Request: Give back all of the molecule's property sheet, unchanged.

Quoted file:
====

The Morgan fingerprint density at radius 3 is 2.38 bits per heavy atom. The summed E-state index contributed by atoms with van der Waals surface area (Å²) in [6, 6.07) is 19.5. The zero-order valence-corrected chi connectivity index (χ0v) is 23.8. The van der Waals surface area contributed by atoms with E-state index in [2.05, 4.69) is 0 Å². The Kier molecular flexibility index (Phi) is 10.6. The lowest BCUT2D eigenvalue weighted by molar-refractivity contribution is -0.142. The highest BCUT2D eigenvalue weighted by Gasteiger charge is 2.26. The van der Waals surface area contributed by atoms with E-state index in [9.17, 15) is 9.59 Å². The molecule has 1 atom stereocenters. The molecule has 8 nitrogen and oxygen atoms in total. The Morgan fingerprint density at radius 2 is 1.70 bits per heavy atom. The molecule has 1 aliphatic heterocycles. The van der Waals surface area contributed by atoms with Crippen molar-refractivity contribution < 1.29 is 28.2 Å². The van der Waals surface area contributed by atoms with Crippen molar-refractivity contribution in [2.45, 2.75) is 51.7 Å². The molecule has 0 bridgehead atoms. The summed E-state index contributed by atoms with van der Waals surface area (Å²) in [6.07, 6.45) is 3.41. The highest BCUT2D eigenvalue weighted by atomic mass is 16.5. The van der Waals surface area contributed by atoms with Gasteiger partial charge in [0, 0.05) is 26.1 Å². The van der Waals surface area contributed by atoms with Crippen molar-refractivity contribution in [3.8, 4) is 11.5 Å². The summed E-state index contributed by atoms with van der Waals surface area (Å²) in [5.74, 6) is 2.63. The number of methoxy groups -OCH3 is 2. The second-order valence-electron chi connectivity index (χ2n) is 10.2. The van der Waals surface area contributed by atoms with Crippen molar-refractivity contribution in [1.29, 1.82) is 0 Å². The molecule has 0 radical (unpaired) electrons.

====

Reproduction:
The Morgan fingerprint density at radius 3 is 2.38 bits per heavy atom. The summed E-state index contributed by atoms with van der Waals surface area (Å²) in [6, 6.07) is 19.5. The zero-order valence-corrected chi connectivity index (χ0v) is 23.8. The van der Waals surface area contributed by atoms with E-state index in [2.05, 4.69) is 0 Å². The Kier molecular flexibility index (Phi) is 10.6. The lowest BCUT2D eigenvalue weighted by molar-refractivity contribution is -0.142. The highest BCUT2D eigenvalue weighted by Gasteiger charge is 2.26. The van der Waals surface area contributed by atoms with E-state index in [9.17, 15) is 9.59 Å². The molecule has 1 atom stereocenters. The molecule has 8 nitrogen and oxygen atoms in total. The Morgan fingerprint density at radius 2 is 1.70 bits per heavy atom. The molecule has 1 aliphatic heterocycles. The van der Waals surface area contributed by atoms with Crippen molar-refractivity contribution < 1.29 is 28.2 Å². The van der Waals surface area contributed by atoms with Crippen molar-refractivity contribution in [2.45, 2.75) is 51.7 Å². The molecule has 0 bridgehead atoms. The summed E-state index contributed by atoms with van der Waals surface area (Å²) in [6.07, 6.45) is 3.41. The highest BCUT2D eigenvalue weighted by atomic mass is 16.5. The van der Waals surface area contributed by atoms with Gasteiger partial charge in [0, 0.05) is 26.1 Å². The van der Waals surface area contributed by atoms with Crippen molar-refractivity contribution in [3.8, 4) is 11.5 Å². The summed E-state index contributed by atoms with van der Waals surface area (Å²) in [5.74, 6) is 2.63. The number of methoxy groups -OCH3 is 2. The second-order valence-electron chi connectivity index (χ2n) is 10.2. The van der Waals surface area contributed by atoms with Crippen molar-refractivity contribution in [1.29, 1.82) is 0 Å². The molecule has 0 radical (unpaired) electrons.